If you swirl the primer can slowly, the pigment mixes well with the solvent, and over time you’ll feel the mixing ball rolling inside the can. Follow up by spraying the first coat of primer. Keep the primer spray can 6” – 8” from the model and use rapid strokes that cut across from one end of the model to the other.
Use the dowel and base to rotate the model as you spray the primer. Start light and lay down a thin layer of primer, and you can build up the opacity as you go along. Also, remember not to let the primer pool on the model.
Step 4 – Inspect the model and add the final primer layers
Inspect your model under a light as the primer will make blemishes more visible. A secondary sanding session may be necessary once you’ve inspected the part. If so, you’ll have to clean the model with a brush and water every time you re-sand before trying to lay another thin layer of primer.
Also, if you accidentally ate into the model as you were sanding or cutting the support stubs, you can use spot putty to refill the model. Just ensure you sand the putty as well. Lastly, each primer layer should be allowed to dry before adding the next one.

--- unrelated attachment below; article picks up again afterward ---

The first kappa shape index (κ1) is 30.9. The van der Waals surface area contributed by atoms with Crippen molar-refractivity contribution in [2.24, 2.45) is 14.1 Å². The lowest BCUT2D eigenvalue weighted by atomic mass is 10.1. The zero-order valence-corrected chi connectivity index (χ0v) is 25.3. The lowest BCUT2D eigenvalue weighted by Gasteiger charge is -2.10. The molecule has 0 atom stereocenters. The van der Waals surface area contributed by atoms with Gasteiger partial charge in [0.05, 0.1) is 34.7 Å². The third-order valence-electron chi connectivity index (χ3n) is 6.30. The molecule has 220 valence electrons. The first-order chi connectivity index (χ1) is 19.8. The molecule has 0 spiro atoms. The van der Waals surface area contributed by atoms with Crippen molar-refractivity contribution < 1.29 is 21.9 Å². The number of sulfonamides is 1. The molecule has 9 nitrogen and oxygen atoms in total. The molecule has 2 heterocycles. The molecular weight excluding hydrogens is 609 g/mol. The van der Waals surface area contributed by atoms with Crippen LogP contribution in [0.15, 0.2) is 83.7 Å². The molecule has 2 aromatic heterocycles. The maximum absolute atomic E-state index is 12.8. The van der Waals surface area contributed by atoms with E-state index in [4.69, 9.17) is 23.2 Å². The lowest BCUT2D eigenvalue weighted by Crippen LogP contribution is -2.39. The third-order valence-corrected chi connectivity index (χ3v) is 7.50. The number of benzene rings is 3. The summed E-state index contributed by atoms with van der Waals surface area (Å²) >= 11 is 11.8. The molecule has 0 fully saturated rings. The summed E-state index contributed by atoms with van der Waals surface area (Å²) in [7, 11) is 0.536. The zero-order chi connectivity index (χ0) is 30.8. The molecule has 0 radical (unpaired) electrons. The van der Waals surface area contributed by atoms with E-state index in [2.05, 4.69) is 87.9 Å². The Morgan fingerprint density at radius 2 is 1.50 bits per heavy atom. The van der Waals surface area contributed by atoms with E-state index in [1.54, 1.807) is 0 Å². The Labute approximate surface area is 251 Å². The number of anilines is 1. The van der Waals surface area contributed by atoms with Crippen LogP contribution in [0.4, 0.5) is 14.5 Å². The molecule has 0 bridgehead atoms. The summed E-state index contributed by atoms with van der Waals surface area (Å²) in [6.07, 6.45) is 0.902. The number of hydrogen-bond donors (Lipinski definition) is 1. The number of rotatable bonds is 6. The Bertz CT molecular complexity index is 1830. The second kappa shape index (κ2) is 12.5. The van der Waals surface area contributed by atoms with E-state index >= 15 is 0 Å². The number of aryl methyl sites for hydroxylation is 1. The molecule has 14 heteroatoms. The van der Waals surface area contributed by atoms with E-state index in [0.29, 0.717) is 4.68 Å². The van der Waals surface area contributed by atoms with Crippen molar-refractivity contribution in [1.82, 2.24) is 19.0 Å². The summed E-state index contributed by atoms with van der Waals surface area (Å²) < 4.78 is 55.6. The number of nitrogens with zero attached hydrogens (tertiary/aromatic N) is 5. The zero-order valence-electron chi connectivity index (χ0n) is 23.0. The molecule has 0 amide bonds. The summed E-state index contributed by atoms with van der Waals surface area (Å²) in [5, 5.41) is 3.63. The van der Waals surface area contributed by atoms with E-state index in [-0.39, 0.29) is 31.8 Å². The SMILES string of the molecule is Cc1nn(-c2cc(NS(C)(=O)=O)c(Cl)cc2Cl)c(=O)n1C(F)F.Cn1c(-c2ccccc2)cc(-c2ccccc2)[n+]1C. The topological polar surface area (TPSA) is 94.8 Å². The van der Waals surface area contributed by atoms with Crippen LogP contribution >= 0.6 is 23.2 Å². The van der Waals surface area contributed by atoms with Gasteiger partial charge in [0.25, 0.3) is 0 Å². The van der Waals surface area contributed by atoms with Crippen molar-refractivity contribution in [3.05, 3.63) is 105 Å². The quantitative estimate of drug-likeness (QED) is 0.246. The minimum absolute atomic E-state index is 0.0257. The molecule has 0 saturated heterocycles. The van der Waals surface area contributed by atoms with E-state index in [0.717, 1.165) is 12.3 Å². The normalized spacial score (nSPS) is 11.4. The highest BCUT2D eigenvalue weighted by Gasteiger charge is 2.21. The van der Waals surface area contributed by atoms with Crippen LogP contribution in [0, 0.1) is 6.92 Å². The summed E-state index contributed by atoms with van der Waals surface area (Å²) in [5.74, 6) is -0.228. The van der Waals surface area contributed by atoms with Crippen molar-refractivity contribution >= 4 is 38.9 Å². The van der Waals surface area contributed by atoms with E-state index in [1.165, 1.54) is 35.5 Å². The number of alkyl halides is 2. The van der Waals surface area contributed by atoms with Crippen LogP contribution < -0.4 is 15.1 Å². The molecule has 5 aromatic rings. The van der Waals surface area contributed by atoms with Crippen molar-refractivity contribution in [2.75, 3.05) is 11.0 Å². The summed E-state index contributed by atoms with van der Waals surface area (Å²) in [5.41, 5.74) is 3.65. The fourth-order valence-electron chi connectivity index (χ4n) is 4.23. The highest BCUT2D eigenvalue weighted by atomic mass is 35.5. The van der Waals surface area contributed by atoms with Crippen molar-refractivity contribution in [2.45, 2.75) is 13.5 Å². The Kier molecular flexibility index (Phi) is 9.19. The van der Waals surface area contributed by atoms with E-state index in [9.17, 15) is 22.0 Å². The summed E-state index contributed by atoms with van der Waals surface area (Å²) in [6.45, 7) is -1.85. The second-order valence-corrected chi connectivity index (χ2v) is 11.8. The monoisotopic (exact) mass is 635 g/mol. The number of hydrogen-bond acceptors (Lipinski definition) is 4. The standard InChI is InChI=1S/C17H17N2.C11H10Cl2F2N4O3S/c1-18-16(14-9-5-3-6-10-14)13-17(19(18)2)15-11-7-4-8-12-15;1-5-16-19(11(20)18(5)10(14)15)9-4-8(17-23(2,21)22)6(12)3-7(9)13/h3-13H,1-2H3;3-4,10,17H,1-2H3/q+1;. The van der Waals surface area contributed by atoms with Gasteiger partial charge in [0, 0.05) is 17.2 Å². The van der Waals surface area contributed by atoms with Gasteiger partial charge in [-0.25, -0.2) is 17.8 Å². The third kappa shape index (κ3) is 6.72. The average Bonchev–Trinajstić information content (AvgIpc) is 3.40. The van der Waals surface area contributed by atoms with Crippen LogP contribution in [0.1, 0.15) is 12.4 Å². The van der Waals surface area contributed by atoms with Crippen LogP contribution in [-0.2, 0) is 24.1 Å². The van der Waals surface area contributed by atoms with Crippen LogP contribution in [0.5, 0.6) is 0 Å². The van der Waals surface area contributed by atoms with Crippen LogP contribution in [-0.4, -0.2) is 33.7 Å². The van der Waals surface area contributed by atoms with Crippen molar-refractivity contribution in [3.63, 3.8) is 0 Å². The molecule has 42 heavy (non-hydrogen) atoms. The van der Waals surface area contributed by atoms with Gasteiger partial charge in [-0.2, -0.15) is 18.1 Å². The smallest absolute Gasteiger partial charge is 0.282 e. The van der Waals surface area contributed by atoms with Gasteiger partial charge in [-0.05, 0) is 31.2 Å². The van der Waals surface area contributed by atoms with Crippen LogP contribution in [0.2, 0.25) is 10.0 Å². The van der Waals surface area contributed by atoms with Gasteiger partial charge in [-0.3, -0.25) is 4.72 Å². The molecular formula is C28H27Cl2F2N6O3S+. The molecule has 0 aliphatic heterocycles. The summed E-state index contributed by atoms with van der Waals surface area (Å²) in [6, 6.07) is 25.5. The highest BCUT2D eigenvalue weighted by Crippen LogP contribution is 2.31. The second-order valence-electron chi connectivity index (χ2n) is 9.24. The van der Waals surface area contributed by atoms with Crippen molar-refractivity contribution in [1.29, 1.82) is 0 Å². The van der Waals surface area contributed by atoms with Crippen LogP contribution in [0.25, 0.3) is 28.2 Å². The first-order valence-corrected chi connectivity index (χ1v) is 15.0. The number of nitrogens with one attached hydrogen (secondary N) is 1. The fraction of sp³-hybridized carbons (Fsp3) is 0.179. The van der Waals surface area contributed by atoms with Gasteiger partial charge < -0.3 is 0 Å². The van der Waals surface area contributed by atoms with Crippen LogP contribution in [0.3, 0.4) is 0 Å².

The final part is actually painting your 3D prints, and just like with the primer, using spray paint cans is ideal since they’re affordable and offer even coats of paint. That said, it’s also possible to hand paint the model, although it’ll be significantly more work. Ultimately for spray painting your models, you’ll need:
If you want a polished finish for your model, buffing sticks will help you bring that out. Also, assuming you’ve already smoothed and primed your 3D model, here’s how you spray paint it.
Step 1 – Prepare the model for the undercoat
Use your sticks on the model to ensure a glossy finish by buffing and polishing the part. Follow up by wiping the dust off using the tack cloth. You can also use compressed air to get rid of dust in the hard-to-reach areas. Whatever you use, be careful not to break or damage the model.
Step 2 – Set up for the paint job
You’ll have to mount the model on the same dowel and stand you used for applying the primer. Next, your health is a priority, so wear your gloves and respirator, and finally look for a well-ventilated area to work in. Also, just because it’s well ventilated doesn’t mean it should be windy or drafty as you want to avoid the spray getting onto other materials. After that, select the paint you’ll use for the undercoat, topcoat, and clear coat.